Inside Job: Secrets of a Hired Hacker

Inside Job: Secrets of a Hired Hacker

Sometimes a Breach is as Simple as Walking in the Front Door

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Chris Koger is not an actual identity thief, but he may play one soon at a bank branch near you.

An Atlanta-based “ethical hacker” and information risk assessor, Koger specializes in human, operational and physical weaknesses of small- to medium-sized banks. He’s a certified information systems security professional (CISSP) for Brintech (www.brintech.com), an Austin, Texas-based security consultancy that performs third-party bank information security audits to fulfill federal regulatory requirements.

In short, Koger’s job is to expose potential breaches before an actual thief does. Oftentimes, it’s too late.

Dressed in crisp suits, usually gabbing to no one at all on a cellphone, Koger checks about 15 percent of a bank’s branches, operational networks, training regimen and staff behavior during an average weeklong visit. He never reports back on individuals, but presents his findings in aggregate. Still, officers are often shocked – as well as embarrassed, even angry -- at how easily their fortress can be scaled.

“I’m a paid criminal, that’s what it boils down to,” he says. “So, yeah, is there a rush to it? Sure. The good side of that rush is knowing that I’m not likely to be arrested, at least most of the time. I’m breaking the law on behalf of the bank.”

His wanderings reveal a laundry list of “gotcha” moments with critical lessons for bank officers at all levels:

Most Vital Systems Are Least Secured
Gaining entrance to the back office is the easy part. “It’s not uncommon for me to find a CEO’s or president’s PC or laptop on the network and break right into it,” Koger says.

The problem? Ironically, it’s often the critical servers and officers’ computers that are last to be security-patched, since network administrators worry about introducing a bug or “messing up” the boss’ computer.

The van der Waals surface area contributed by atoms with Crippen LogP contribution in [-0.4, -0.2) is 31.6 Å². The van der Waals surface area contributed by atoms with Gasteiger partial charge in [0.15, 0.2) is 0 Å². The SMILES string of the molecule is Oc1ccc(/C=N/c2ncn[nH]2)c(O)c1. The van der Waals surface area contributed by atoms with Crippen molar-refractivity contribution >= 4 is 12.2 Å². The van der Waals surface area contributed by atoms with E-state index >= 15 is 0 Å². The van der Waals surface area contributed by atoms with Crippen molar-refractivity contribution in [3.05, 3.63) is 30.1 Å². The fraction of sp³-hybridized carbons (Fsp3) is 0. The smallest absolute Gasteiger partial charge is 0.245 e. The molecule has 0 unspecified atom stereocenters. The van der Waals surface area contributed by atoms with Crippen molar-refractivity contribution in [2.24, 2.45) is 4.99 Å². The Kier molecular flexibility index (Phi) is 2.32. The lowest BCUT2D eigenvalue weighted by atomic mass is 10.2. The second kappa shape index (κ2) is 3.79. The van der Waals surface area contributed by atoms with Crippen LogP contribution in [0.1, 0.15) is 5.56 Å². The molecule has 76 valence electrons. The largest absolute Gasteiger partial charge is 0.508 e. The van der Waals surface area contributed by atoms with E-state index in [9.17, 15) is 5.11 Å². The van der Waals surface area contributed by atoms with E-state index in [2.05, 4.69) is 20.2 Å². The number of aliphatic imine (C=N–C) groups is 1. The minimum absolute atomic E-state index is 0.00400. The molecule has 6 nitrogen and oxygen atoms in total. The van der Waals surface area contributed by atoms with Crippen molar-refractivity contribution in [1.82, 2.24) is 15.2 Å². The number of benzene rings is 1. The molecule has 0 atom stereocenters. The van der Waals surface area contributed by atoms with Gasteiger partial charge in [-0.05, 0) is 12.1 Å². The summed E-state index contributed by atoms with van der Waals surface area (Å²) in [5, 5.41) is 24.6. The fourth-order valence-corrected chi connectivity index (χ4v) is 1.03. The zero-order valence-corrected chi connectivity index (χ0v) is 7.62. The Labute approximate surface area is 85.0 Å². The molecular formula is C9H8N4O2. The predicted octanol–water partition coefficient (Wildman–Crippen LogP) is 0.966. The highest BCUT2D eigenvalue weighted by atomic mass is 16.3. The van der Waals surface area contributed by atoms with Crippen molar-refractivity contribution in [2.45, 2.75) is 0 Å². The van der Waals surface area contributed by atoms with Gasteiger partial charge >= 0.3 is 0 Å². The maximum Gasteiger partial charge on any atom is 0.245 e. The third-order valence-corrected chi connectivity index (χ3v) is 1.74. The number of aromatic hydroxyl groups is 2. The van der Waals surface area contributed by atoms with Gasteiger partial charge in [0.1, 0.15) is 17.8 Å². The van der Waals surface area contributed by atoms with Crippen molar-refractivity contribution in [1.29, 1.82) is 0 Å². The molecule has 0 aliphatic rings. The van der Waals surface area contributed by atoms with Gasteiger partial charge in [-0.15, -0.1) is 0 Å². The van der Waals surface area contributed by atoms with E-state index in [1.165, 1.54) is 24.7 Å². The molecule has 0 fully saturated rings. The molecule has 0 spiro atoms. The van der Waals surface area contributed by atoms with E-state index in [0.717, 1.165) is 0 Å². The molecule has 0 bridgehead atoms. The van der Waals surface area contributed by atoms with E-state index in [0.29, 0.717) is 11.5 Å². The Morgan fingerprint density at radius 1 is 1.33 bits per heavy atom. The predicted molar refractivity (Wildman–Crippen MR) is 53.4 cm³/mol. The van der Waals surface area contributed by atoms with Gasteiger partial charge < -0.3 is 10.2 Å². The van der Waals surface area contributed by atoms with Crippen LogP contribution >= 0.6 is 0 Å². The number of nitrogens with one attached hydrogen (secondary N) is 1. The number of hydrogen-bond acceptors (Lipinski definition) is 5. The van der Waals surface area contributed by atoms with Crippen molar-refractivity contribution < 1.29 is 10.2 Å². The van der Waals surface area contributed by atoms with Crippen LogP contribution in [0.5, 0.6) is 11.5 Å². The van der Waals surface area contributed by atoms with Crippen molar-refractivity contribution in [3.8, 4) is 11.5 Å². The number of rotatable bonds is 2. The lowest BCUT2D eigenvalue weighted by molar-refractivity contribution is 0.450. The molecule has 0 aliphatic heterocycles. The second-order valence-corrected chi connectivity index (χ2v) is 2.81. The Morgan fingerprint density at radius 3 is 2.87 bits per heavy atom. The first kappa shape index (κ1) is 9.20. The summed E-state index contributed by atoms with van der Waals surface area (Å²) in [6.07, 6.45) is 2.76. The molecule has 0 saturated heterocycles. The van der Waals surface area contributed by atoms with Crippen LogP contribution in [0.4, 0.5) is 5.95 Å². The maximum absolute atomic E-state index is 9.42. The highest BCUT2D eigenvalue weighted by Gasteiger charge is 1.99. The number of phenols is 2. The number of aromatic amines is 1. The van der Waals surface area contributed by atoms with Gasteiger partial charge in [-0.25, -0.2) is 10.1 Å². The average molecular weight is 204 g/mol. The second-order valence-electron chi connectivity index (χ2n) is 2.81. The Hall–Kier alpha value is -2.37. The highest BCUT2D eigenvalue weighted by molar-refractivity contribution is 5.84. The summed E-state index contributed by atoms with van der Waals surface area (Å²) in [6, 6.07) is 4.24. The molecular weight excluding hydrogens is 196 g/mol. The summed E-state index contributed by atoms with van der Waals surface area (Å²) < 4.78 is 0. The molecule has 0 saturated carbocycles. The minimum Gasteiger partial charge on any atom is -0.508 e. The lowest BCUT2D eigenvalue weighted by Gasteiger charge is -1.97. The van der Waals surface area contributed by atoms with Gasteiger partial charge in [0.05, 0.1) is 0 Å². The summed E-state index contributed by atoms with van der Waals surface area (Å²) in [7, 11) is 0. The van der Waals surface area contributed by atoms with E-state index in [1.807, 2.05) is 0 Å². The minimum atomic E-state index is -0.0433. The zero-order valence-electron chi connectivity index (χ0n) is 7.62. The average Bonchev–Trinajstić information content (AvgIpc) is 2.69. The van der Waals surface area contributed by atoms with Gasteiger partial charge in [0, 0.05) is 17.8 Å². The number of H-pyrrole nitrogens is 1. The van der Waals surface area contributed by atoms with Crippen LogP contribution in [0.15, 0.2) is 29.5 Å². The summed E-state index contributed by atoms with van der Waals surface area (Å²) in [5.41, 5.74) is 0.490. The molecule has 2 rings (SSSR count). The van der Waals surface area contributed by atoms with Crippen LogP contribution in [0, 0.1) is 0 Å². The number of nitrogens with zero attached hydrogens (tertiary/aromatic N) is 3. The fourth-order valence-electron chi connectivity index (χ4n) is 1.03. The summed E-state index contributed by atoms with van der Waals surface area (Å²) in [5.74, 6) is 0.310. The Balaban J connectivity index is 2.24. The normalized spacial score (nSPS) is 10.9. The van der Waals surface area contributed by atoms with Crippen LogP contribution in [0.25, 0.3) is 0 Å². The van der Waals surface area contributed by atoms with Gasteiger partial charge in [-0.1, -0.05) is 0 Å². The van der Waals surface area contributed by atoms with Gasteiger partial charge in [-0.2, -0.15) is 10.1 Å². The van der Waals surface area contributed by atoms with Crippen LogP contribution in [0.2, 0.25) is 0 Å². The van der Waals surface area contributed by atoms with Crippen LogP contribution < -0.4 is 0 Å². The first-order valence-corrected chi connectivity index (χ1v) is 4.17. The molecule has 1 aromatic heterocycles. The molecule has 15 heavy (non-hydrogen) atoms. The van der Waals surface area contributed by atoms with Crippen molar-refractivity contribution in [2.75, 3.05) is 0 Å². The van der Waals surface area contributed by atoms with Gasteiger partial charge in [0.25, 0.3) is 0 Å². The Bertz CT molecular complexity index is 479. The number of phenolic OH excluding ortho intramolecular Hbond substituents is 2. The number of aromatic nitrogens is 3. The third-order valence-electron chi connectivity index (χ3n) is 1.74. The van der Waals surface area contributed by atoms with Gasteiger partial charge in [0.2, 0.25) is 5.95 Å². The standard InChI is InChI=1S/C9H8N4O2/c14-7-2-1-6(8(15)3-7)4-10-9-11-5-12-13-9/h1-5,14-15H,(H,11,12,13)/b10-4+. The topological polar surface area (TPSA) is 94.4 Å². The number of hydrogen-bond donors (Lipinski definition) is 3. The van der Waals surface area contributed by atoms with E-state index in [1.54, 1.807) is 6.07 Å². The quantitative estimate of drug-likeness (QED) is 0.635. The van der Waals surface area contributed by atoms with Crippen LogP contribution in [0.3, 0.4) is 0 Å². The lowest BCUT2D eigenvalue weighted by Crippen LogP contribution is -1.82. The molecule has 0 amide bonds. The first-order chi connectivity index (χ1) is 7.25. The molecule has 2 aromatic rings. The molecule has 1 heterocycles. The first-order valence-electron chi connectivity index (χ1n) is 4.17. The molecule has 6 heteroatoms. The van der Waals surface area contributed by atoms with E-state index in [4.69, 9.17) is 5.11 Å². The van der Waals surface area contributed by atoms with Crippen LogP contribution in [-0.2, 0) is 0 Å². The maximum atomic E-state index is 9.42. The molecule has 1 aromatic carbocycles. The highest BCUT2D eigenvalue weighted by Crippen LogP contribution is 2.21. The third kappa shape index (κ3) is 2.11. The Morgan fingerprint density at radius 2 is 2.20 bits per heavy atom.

As a bank manager recently looked on in horror, Koger easily jumped a firewall into the network from a server in his office in Atlanta into a PC in her office -- a demonstration, of course, but all the result of a lazy patch that allowed him to hijack an internal resource to do the job.

Tellers and line folks tend to get the most training on information security; middle management a fair amount; and the corporate officers the least. That triangle should be inverted.

“C-level folks should have more awareness,” Koger says. “After all, in the end they are responsible for the bank and protecting its employees and customers from the potential for identity theft or fraud.”

Social Engineering: “He Looks Like He Belongs …”
The bank had two lobbies: one for the account branch, the other for the mortgage business. Koger made a right, walking unchallenged past the receptionist and into the mortgage area. He snagged several open files full of mortgage apps from an empty desk and sauntered deeper into the branch. He walked past several open, but empty, offices with network plugs in the wall. He finally exited a door in the back, into an enclosed porch area, where he realized he was stuck. He started checking doors. A friendly man popped his head out and said, “Here you go. This is the way back in.”